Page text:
Employee attitudes on organizational trust in a Connecticut community college

Date of Completion

January 2002


Education, Community College|Education, Administration|Education, Educational Psychology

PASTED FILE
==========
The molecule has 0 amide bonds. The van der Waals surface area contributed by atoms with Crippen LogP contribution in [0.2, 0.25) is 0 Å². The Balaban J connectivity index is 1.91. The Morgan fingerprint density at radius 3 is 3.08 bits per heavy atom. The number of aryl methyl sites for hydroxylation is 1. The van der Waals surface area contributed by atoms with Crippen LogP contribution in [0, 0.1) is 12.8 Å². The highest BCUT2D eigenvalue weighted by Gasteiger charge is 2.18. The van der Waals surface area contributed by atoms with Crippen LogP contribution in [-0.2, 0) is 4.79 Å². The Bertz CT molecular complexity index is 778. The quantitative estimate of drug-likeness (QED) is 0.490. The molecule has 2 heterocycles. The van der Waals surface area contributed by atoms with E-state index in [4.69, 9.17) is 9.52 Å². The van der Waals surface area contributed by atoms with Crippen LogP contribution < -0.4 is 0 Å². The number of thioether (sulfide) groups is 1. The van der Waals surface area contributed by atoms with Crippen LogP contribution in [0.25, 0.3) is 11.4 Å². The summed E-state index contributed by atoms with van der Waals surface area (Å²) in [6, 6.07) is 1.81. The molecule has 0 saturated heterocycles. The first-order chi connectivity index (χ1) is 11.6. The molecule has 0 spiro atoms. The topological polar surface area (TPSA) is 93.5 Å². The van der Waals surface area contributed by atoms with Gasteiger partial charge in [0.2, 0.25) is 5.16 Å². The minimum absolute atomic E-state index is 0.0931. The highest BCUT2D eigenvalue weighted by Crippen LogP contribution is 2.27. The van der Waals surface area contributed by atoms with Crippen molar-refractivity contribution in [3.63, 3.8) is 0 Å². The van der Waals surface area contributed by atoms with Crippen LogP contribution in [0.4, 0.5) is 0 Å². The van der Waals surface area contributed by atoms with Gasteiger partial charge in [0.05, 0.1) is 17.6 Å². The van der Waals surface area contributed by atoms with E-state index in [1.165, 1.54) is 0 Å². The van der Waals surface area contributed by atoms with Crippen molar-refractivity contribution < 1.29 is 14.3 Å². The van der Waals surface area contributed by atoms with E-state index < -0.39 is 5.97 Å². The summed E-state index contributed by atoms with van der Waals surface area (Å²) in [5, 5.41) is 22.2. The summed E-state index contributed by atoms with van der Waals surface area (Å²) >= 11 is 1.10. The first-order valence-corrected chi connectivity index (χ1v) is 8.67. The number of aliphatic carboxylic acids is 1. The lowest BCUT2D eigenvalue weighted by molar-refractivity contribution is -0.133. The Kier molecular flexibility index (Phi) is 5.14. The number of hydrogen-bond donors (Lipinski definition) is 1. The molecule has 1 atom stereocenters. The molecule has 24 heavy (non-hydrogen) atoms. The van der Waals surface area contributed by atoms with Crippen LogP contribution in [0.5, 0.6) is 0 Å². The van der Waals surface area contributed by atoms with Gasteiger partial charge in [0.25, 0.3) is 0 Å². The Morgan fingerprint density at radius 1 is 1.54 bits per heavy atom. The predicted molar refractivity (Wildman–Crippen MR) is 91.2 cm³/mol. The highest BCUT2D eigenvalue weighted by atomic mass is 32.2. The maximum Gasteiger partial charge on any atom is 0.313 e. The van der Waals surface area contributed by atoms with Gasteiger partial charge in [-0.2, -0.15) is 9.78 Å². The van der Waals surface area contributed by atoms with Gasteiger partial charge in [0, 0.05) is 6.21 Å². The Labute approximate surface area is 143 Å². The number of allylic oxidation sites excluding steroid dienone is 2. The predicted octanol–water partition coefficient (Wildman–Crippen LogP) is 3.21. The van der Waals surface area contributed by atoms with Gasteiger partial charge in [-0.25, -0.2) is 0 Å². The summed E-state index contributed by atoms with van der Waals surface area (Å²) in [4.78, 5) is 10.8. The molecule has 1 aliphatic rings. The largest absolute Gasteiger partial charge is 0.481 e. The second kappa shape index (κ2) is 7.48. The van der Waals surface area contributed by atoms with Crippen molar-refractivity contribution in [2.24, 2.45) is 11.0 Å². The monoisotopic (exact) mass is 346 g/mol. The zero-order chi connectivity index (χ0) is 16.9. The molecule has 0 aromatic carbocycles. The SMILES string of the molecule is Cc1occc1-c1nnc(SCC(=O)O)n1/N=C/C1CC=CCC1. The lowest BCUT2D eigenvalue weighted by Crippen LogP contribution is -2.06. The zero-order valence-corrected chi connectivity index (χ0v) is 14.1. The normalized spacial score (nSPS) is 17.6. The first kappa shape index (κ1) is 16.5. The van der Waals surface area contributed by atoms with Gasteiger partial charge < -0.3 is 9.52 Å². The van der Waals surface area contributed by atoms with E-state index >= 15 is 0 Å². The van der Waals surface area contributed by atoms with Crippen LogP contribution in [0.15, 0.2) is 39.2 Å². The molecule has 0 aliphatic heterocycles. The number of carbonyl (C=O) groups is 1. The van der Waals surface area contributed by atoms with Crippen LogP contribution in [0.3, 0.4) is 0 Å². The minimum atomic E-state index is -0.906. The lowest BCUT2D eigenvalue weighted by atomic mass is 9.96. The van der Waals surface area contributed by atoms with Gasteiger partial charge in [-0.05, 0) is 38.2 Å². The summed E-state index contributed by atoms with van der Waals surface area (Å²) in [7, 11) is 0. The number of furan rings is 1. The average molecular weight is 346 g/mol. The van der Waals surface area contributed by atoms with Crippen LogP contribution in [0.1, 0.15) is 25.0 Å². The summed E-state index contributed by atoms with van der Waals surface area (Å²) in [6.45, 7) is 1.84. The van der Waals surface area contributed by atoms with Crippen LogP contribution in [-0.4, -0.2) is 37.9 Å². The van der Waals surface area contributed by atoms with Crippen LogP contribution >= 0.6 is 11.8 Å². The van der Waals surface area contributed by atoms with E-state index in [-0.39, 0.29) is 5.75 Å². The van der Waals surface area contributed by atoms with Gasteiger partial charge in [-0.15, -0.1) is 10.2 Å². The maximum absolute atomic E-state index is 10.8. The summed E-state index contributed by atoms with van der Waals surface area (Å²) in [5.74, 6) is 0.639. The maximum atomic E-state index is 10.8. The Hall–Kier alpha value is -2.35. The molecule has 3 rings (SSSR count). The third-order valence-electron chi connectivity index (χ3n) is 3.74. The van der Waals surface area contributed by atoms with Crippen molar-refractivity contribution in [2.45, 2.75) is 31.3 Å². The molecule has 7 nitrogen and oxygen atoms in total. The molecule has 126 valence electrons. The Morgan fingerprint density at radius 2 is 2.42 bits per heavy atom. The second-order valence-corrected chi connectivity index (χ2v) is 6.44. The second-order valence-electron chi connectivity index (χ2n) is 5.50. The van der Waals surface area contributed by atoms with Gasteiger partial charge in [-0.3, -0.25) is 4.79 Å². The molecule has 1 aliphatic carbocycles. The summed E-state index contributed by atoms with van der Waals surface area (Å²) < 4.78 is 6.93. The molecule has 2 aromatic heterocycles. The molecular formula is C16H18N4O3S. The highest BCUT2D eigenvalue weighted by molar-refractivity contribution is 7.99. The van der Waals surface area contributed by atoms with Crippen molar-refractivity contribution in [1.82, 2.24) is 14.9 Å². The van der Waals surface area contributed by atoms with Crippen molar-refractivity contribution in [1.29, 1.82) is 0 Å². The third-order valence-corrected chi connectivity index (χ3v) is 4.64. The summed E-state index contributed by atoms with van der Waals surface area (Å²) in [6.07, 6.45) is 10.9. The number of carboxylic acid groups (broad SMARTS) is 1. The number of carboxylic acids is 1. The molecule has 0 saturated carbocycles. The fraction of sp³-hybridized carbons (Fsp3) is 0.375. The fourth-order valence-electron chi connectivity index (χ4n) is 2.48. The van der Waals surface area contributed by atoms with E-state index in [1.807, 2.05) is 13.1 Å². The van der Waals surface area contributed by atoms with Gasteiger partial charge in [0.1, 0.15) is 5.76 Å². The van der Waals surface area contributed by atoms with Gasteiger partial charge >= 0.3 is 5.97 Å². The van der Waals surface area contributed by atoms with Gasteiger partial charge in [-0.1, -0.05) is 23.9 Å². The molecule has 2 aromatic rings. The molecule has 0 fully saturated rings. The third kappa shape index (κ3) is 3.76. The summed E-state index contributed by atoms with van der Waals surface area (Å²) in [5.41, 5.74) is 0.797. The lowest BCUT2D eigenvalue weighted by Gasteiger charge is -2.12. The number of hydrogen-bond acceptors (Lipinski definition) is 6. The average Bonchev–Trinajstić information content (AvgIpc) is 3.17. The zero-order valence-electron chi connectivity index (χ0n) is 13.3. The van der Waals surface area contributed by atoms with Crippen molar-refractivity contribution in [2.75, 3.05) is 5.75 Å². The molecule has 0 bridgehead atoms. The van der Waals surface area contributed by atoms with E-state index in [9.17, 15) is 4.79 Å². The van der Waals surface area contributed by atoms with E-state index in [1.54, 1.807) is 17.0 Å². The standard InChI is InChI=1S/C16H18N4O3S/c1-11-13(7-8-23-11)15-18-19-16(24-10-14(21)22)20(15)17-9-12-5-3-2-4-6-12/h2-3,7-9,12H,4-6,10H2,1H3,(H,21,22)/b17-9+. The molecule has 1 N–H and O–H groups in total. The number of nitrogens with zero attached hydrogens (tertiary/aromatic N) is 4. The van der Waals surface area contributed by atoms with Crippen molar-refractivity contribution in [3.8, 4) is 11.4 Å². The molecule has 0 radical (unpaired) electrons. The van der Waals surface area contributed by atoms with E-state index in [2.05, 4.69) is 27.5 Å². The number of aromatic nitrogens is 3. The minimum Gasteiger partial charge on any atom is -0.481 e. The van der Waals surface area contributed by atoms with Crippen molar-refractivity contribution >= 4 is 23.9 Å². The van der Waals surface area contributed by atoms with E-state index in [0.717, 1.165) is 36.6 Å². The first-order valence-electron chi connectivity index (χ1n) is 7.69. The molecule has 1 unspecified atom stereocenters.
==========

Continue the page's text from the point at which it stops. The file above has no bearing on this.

The purpose of this study was to examine and describe the distinct culture of a community college in Connecticut and investigate the attitudes of employees that have experienced a leader trust failure. The research design used qualitative methodology of naturalistic inquiry and relied on inductive logic to build generalizations specific to the complexities of human interaction at this community college. The major data-gathering techniques were observation of the employees in their work environment, formal and informal interviews, focus groups, and review of documents. ^ Positive and negative feedback on perceptions of leadership, collective context, and peer relations were recorded from embedded words, language, and concepts that connote trust and distortions of trust as they relate to decision-making, information/communication, collaboration/relationships, and culture. Categories of salient themes, such as setting, participant perspective, activity, and relationship were developed using codes, recurring ideas and language, and patterns of belief linking the people and context together (Marshall & Rossman, 1995). The data analysis was peer debriefed by two educational professionals. Interview participants, two faculty, two administrators and one staff person, did member checks to increase the trustworthiness of the study. ^ The results indicate that at this college, the culture and the president's participation in the organization's reality hold the highest importance and consequence with the employees. The style with which the president interacts with this cultural web that is intimately connected to this “family” of employees' plays a strong role in the organization's success. ^ This research provides insights into the events and characteristics that have led to the shared beliefs and behavior by many of its members, offering a greater understanding of the meaning and importance of trust and its integration with leadership, decision making, collaboration and cooperation. ^ The selection of the community college for this study was based on the recent resignation of its president and the questions that were raised regarding the transactions that took place during that process. The employees at this college developed a high degree of dissatisfaction with decision-making processes, information sharing, cooperation and overall distrust of the president. A climate survey, the Personal Assessment of the College Environment (PACE) was administered to 89 of the 126 full-time employees to obtain the perceptions of personnel concerning the college climate and to promote more constructive communication among faculty, staff and administrators. The overall results from the PACE instrument indicated an “unhealthy” campus climate. The areas of greatest concern from the survey included a poor spirit of cooperation, the lack of information sharing and participatory decision-making, and the absence of open and ethical communication. Additionally, during the two-year tenure of the president, the college experienced its highest level of turnover. ^